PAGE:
Every WSS site must be provisioned within the scope of an existing Web application. However, a site cannot exist as an independent entity within a Web application. Instead, every WSS site must also be created inside the scope of a site collection. A site collection is a container of WSS sites. Each site collection requires a top-level site. In addition to the required top-level site, a site collection can contain a hierarchy of child sites. Figure 1-3 shows several possible site collections. The first site collection contains just a top-level site. The second site collection contains one level of child sites below the top-level site. The third site collection contains a more complex hierarchy of child sites.
Figure 1-3: Sites exist within site collections. Each site collection must have a top-level site and can contain a hierarchy of child sites.
When a company first begins using WSS or MOSS, one of the first questions that comes up is how to partition sites across site collections. For example, should you create one big site collection with lots of child sites, or should you create many individual site collections? These decisions are usually best made after thinking through all the relevant issues discussed in the next few paragraphs. You must gain an understanding of how partitioning sites into site collections affects the scope of administrative privileges, security boundaries, backup and restore operations, and site design.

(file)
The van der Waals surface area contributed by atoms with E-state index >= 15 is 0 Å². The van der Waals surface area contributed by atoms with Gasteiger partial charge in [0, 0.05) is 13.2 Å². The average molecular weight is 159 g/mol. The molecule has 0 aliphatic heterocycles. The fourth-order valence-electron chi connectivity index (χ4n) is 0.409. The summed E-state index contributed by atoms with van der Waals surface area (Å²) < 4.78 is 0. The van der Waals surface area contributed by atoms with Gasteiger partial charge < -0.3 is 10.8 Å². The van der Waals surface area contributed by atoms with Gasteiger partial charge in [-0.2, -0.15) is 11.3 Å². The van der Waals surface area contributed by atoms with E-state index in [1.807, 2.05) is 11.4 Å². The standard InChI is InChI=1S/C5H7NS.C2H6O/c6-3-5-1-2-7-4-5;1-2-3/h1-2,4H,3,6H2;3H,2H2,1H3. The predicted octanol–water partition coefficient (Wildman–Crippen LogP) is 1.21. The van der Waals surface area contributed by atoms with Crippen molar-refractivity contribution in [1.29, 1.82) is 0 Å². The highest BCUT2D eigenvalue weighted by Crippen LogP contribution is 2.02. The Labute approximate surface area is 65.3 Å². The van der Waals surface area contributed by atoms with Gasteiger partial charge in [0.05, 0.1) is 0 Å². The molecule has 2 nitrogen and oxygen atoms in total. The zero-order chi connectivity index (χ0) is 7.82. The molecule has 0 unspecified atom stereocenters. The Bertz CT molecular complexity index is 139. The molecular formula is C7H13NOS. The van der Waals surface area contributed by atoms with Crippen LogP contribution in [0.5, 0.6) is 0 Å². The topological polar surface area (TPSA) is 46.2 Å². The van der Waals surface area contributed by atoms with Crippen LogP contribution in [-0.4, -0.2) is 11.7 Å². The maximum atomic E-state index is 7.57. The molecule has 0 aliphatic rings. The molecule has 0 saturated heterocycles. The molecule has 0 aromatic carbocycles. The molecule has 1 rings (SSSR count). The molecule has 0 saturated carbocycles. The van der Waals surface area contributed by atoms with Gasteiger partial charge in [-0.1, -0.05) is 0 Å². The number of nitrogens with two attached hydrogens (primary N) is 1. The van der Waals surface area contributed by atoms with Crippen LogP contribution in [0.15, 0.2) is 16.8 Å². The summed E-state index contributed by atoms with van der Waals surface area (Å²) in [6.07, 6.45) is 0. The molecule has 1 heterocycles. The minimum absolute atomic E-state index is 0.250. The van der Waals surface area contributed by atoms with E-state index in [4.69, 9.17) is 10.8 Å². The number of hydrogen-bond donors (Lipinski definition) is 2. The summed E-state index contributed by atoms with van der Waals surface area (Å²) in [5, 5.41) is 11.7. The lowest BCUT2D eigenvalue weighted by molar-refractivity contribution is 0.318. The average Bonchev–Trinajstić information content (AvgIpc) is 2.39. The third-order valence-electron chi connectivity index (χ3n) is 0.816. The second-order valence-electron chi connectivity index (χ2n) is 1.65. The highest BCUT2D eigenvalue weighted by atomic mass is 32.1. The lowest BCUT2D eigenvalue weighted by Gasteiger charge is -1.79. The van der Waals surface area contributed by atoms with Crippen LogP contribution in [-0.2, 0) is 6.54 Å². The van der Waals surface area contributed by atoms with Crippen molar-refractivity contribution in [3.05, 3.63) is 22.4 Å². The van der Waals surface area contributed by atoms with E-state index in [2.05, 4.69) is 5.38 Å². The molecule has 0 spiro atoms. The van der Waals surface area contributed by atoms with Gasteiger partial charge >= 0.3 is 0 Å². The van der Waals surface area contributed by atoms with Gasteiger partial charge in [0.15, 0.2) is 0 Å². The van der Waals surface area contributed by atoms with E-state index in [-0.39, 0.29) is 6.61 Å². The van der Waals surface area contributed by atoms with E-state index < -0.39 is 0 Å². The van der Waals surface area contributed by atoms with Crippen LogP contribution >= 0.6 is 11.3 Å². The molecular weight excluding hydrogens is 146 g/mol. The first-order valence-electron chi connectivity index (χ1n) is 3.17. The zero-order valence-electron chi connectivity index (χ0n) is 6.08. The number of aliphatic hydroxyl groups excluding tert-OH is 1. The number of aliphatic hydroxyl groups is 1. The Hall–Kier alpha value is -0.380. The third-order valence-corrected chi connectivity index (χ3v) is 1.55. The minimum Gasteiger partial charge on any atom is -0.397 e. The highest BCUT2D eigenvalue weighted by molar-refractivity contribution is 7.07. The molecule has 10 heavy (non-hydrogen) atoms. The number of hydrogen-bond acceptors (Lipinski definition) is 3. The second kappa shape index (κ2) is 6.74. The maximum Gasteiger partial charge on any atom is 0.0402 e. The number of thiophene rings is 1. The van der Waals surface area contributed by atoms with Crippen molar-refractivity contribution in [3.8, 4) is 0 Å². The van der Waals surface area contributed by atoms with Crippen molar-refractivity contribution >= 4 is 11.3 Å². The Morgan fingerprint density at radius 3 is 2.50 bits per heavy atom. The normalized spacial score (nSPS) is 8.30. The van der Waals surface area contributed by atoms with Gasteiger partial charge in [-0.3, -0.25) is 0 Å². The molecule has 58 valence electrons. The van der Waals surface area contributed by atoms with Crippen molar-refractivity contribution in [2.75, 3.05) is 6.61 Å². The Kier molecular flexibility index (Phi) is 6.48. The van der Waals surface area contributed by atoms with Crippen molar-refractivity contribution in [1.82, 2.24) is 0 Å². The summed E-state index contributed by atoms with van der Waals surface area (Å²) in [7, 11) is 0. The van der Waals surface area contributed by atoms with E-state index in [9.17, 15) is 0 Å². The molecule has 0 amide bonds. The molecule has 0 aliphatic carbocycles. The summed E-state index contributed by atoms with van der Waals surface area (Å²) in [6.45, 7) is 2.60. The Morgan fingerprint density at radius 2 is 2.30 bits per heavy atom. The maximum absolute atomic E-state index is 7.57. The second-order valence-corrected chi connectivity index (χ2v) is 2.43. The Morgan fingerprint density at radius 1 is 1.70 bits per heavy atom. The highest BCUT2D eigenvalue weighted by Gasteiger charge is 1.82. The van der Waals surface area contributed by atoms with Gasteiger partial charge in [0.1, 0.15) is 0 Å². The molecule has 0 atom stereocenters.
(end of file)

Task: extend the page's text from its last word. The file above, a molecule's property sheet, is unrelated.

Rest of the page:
You should be asking yourself why the WSS architecture requires this special container to hold its sites. For starters, site collections represent a scope for administrative privileges. If you have been assigned as a site collection administrator, you have full administrative permissions within any existing site and any future site created inside that site collection.
Think about the requirements of site management in a large corporation that’s provisioning thousands of sites per year. The administrative burden posed by all these sites is going to be more than most IT departments can deal with in a timely manner. The concept of the site collection is important because it allows an IT department to hand off the administrative burden to the business divisions that own the sites.